Mature Viktor Hovland wins the Memorial Tournament presented by Workday
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Playing conservatively, didn’t make worse than bogey all week
Written by Cameron Morfit @CMorfitPGATOUR
DUBLIN, Ohio – Viktor Hovland had a flaw.
His coach, Joseph Mayo, who teaches at The Summit Club for Discovery Land Company in Las Vegas, saw it as soon as they joined forces for the first time at the start of this year.
“I’m watching this kid hit his ball into places where Harry Houdini couldn’t get it up and down,” Mayo said by phone after Hovland beat Denny McCarthy with a par on the first hole of a playoff to capture the Memorial Tournament presented by Workday. “I said, ‘Your strategy is too hyper.’
“But I couldn’t quantify it at the time,” Mayo added. “I wish I had, because he might be sitting on three wins this year. We needed Dodo (DP World Tour player and statistician Edoardo Molinari) for that.”
In a word, Hovland was undisciplined. Impetuous. Reckless.
To watch him Sunday, when he came back from a four-shot deficit on the back nine, the most indelible stroke being his birdie on 17 – the only one of the day on that hole – you would never know it. Nor would you know it from the fact that he never made worse than a bogey all week on a major championship-hard, baked-out Muirfield Village.
You wouldn’t know it as he made clutch par putts on 18, first from 5 1/2 feet in regulation to get to 7 under and pressure leader McCarthy, then from just under 7 feet in the playoff to win it.
Viktor Hovland wins in a playoff at the Memorial
But Hovland had that flaw, and not that long ago, either. After winning the Memorial, sitting next to tournament host Jack Nicklaus, he laughed as he described Mayo being in “agonizing pain” while watching him play.
“He suggested basically, ‘Hey, I think our course management or our strategy is not very good,’” Hovland said. “And that's when he reached out to Edoardo Molinari, who does my stats, and basically they just crunched some numbers and basically saw the stats kind of tell the same story.
“So yeah, just a little bit different strategy,” he continued, “and particularly wedges to – or pitching wedge to 8-irons is where I'm way more conservative, especially at a golf course like this when the greens become very firm and fast and you put the pins on the edges; you just can't afford to go for 'em.”
What Molinari found when he ran the numbers was alarming but also hugely helpful.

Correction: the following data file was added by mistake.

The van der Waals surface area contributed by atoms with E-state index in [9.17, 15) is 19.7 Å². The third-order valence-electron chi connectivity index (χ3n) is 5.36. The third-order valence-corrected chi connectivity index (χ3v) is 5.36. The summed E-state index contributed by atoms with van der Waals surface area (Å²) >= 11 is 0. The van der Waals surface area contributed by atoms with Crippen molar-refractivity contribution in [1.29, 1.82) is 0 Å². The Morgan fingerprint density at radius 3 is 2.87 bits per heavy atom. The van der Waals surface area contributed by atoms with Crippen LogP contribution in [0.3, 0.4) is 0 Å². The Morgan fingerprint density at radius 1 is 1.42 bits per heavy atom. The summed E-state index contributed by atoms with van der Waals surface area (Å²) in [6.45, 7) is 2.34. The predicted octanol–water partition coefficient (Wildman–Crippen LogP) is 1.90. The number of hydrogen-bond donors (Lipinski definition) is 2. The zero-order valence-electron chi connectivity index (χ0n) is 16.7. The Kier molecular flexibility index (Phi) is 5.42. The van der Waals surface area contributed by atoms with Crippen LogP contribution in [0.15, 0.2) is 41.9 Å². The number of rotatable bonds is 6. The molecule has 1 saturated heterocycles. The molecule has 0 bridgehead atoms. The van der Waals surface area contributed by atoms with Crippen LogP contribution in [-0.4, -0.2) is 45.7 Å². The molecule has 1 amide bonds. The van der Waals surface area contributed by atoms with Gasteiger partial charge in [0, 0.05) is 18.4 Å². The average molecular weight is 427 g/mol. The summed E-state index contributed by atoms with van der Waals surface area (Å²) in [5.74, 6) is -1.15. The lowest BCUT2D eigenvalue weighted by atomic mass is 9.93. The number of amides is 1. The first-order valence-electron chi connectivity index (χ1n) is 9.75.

“Dodo said a great iron player is short-siding himself 15% of the time,” Mayo said. “Viktor was twice that. You can’t outrun that. I showed him the data, and he said, ‘Wow.’”
Viktor Hovland | Swing Theory | Driver, iron, wedge
Finally, Mayo could quantify what he was seeing, and Hovland, 25, could see it plain as day. He was beating himself. So began the rapid maturation of this uber-talent out of Norway, who on Sunday won for the first time on the U.S. mainland. It was his fourth PGA TOUR title and moved him to fourth in the FedExCup.
“I told him, ‘It’s not a birdie contest,’” Mayo said. “‘This is a double-bogey-avoidance contest. At Oklahoma State, you could out-hit those guys, but you’re not going to outhit Jon Rahm and Scottie Scheffler. You have to outthink them, start playing chess.’ It was also about how he reacts.
“A bogey hurts one shot,” Mayo continued. “But how you react to it can cost you multiple shots.”
To be sure, Hovland 2.0 didn’t happen overnight. He shot a final-round 75 to finish T10 at the Arnold Palmer Invitational presented by Mastercard in March.
“He gave that tournament away,” Mayo said.
But it soon became clear that Hovland was inching toward something. He finished T3 at THE PLAYERS Championship, T7 at the Masters Tournament, T2 at the PGA Championship.
It wasn’t just that he was rethinking his strategy. Renowned for his ball-striking and especially his driving, Hovland also was taking an unsparing look at his short game under Mayo. This, too, was paying dividends. Asked if the old version of himself could have won the Memorial, Hovland said no.
Viktor Hovland’s news conference after winning the Memorial
“I didn't have the short game that I have now,” he said. “So, when you do end up on the downslope and you need to be able to spin the ball or slow the ball down, I just couldn't do that.”
This resulted in what he called “a double whammy” – aiming at pins he couldn’t resist (short-siding himself twice as much as the best players) and then being unable to save himself.
“But this week,” he said, “I told myself that when I'm out of position, just play for the fatter part of the green and if I miss the green, I still have a shot where I can roll the ball up or slow the ball down enough to get it close to the pin. I knew this was kind of going to be a competition of not making any double bogeys or making too many mistakes.”
His caddie, Shay Knight, has seen a big transformation.
“He’s been playing really well for a long time,” Knight said. “What he did at the PGA, finally playing well on a Sunday, gave him a lot of confidence moving forward. It showed today.”
So, too, did his new maturity.
Hovland's winning putt called by Norwegian broadcasters
“We were out of position a lot,” Knight said. “There were times in the past where he would have tried to go for it. But he stayed really patient today and did what he did. It was awesome.”
Added Hovland, whose next start will come in similarly tough conditions at the U.S. Open, “You’ve just got to stay within yourself and keep fighting, and sometimes it works out like it did today.”
Especially when you leave the Harry Houdini act at home.
Cameron Morfit is a Staff Writer for the PGA TOUR. He has covered rodeo, arm-wrestling, and snowmobile hill climb in addition to a lot of golf. Follow Cameron Morfit on Twitter.